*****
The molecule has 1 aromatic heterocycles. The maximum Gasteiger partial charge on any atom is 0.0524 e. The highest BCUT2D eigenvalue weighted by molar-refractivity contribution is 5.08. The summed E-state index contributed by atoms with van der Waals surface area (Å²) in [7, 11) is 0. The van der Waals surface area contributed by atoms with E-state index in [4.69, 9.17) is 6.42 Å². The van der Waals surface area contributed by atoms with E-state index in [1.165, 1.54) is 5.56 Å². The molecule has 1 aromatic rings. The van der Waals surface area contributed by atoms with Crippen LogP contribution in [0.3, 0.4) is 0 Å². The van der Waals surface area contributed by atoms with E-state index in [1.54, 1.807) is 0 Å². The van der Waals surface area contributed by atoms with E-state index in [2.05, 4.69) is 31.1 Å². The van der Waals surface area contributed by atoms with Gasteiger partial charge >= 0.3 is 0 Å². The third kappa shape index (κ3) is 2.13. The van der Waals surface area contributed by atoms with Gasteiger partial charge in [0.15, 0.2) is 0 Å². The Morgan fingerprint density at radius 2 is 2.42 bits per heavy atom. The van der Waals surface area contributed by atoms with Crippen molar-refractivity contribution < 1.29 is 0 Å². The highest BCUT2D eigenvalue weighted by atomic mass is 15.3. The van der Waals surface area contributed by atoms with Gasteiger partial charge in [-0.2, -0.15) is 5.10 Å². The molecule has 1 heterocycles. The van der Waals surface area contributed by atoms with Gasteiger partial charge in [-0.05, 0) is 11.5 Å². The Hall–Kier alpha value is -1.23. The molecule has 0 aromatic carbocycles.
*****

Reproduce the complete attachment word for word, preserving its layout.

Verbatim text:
The molecule has 1 aromatic heterocycles. The maximum Gasteiger partial charge on any atom is 0.0524 e. The highest BCUT2D eigenvalue weighted by molar-refractivity contribution is 5.08. The summed E-state index contributed by atoms with van der Waals surface area (Å²) in [7, 11) is 0. The van der Waals surface area contributed by atoms with E-state index in [4.69, 9.17) is 6.42 Å². The van der Waals surface area contributed by atoms with E-state index in [1.165, 1.54) is 5.56 Å². The molecule has 1 aromatic rings. The van der Waals surface area contributed by atoms with Crippen LogP contribution in [0.3, 0.4) is 0 Å². The van der Waals surface area contributed by atoms with E-state index in [1.54, 1.807) is 0 Å². The van der Waals surface area contributed by atoms with E-state index in [2.05, 4.69) is 31.1 Å². The van der Waals surface area contributed by atoms with Gasteiger partial charge >= 0.3 is 0 Å². The third kappa shape index (κ3) is 2.13. The van der Waals surface area contributed by atoms with Gasteiger partial charge in [0.15, 0.2) is 0 Å². The Morgan fingerprint density at radius 2 is 2.42 bits per heavy atom. The van der Waals surface area contributed by atoms with Crippen molar-refractivity contribution < 1.29 is 0 Å². The highest BCUT2D eigenvalue weighted by atomic mass is 15.3. The van der Waals surface area contributed by atoms with Gasteiger partial charge in [-0.2, -0.15) is 5.10 Å². The molecule has 1 heterocycles. The van der Waals surface area contributed by atoms with Gasteiger partial charge in [-0.05, 0) is 11.5 Å². The Hall–Kier alpha value is -1.23. The molecule has 0 aromatic carbocycles.